Distribute.IT: A cautionary tale

Information security threats can be existential...

It looks like Melbourne-based hosting company and ICANN-accredited domain name registrar Distribute.IT is fighting for its very survival.

The company has posted this depressing notice on what's left of its Web-site.

It might seem crazy, but Distribute.IT is facing nothing short of an existential crisis because, absurdly, it didn't take offline backups. As the company itself put it:

"Our Data Recovery teams have been working around the clock in an attempt to recover data from the affected servers shared Servers [sic]. At this time, we regret to inform that the data, sites and emails that were hosted on Drought, Hurricane, Blizzard and Cyclone can be considered by all the experts to be unrecoverable... our greatest fears have been confirmed that not only was the production data erased during the attack, but also key backups, snapshots and other information that would allow us to reconstruct these Servers from the remaining data."

This is exactly the scenario I discussed with the host of the PaulDotCom Security Weekly podcast Paul Asadoorian during an interview in Risky Business back in episode 188 [42:05].

During that discussion I suggested to Paul that the current information security risk models were ineffective in dealing with high-impact, low likelihood events. You know, like some really determined and destructive attackers burning down a business. Paul's summed it up thusly:

"We can tell management about the risk all day long and they're not going to believe us until it happens to them. If you told an executive at any one of these companies... 'with our current defences in place and the risk management tactic that we're taking now, there's a probability that this could still happen and it would be really, really bad. They're probably just going to say 'yeah, well we think the business can just recover from that,' and what you're saying, Patrick, is that's not always the case, and our current risk management thinking is allowing for these cases to happen where, are you really going to be able to recover?"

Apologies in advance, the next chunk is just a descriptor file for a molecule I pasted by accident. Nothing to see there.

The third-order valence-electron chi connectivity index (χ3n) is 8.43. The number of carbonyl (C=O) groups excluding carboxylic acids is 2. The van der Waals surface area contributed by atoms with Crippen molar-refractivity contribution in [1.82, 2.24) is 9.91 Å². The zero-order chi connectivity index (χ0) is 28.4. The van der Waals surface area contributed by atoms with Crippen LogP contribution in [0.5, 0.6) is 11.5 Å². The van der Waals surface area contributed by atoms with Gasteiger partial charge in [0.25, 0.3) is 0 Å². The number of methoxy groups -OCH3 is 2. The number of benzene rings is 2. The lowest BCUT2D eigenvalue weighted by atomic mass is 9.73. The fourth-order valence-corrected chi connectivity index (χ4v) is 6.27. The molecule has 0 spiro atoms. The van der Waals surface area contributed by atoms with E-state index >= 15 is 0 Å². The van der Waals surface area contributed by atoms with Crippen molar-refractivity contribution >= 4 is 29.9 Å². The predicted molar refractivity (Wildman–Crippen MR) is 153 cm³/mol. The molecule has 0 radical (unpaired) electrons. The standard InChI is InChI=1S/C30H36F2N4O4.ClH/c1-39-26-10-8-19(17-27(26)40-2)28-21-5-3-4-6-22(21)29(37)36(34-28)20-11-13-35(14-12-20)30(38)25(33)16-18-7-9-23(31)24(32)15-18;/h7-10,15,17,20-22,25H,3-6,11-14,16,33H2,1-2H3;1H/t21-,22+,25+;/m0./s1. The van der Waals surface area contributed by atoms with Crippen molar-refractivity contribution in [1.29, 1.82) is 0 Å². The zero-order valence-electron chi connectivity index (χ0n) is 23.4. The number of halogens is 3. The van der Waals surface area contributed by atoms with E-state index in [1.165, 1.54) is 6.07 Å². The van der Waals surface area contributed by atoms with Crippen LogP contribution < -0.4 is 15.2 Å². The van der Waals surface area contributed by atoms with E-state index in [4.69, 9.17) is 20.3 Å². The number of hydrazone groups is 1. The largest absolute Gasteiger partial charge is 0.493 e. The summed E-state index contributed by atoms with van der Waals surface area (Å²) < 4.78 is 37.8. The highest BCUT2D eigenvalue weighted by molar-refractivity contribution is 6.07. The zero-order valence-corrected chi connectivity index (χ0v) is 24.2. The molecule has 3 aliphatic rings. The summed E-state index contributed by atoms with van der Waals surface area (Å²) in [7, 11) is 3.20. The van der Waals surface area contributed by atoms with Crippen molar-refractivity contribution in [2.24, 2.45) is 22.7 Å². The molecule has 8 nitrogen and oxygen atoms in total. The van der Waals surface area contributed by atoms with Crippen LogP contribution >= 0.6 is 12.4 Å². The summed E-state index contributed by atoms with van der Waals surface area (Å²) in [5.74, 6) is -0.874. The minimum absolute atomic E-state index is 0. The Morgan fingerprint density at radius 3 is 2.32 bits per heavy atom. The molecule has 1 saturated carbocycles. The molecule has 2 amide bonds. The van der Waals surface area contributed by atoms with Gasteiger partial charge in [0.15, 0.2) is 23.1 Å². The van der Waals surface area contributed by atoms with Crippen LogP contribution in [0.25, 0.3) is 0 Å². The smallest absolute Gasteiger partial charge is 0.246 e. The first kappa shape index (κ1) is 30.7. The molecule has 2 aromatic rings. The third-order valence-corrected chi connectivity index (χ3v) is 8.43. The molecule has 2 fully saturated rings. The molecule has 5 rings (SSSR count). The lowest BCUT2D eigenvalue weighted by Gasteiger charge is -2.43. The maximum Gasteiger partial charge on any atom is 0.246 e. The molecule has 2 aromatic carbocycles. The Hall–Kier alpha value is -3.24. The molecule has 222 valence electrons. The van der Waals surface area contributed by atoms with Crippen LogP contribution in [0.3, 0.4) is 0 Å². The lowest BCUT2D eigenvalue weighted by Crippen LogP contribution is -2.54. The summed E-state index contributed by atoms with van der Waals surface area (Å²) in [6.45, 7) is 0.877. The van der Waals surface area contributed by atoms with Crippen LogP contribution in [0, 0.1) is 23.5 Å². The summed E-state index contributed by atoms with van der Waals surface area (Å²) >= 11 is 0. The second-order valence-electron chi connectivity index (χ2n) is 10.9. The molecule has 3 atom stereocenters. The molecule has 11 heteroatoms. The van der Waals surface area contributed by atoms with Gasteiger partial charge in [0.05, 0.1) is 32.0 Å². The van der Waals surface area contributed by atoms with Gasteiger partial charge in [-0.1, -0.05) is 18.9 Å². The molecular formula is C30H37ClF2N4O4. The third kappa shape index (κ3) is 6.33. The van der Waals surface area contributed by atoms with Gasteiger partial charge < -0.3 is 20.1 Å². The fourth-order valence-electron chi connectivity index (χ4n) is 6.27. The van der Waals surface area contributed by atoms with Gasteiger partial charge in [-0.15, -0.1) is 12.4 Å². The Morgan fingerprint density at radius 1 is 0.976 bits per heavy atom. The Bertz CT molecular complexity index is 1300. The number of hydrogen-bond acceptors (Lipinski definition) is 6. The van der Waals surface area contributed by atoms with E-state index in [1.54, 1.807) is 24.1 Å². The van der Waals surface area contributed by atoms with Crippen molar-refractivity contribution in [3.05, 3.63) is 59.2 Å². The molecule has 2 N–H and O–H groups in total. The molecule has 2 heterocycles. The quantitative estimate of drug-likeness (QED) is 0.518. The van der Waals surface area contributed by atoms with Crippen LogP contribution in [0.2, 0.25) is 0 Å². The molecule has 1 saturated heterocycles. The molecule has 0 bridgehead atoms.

From the Distribute.IT page again:

"This leaves us little choice but to assist you in any way possible to transfer your hosting and email needs to other hosting providers."

Distribute.IT has not been able to recover. Furthermore, it seemed the company did not think this type of attack was a serious enough risk to warrant implementing a strict offline backup regimen.

This is just one example of a poor risk decision. But there are plenty of other examples of these sorts of decisions being made in large information technology environments.

Some manager, somewhere, just decides to "wear the risk" because the assumption has always been that the organisation will recover if its risk controls fail.

It's not their fault; often it's the information security "experts" from outside the organisation who actually encourage these sorts of decisions. "Risk management methodologies" are the information security industry's attempt to pretend everything's under control.

It's not, and the Distribute.IT case proves it's not always possible to recover.

Distribute.IT might be a small business in the grand scheme of things, but do we really think we couldn't see similar sorts of existential threats to larger, IT dependent businesses that might not be as risk savvy as, say, a bank?

What about a shipping company? What about a taxi service? A manufacturer? An online retailer?

To what extent are businesses and government departments vulnerable to total annihilation from external attackers?

If anyone's interested in diving a bit deeper into flaws in risk-based information security practices, check out this interview with former NSA Technical Director, Information Assurance, Brian Snow. The interview with him kicks in at around 25:21 and I thoroughly recommend it. Brian is an extremely sharp guy and makes some very salient points.

The Distribute.IT story is a sad one. But it's a great example of what happens when people ignore risks they shouldn't. Sure, you might have tape/offline backups, but are there other risks you're wearing that you shouldn't?

What do you think? Tell us in our forum thread on this topic here.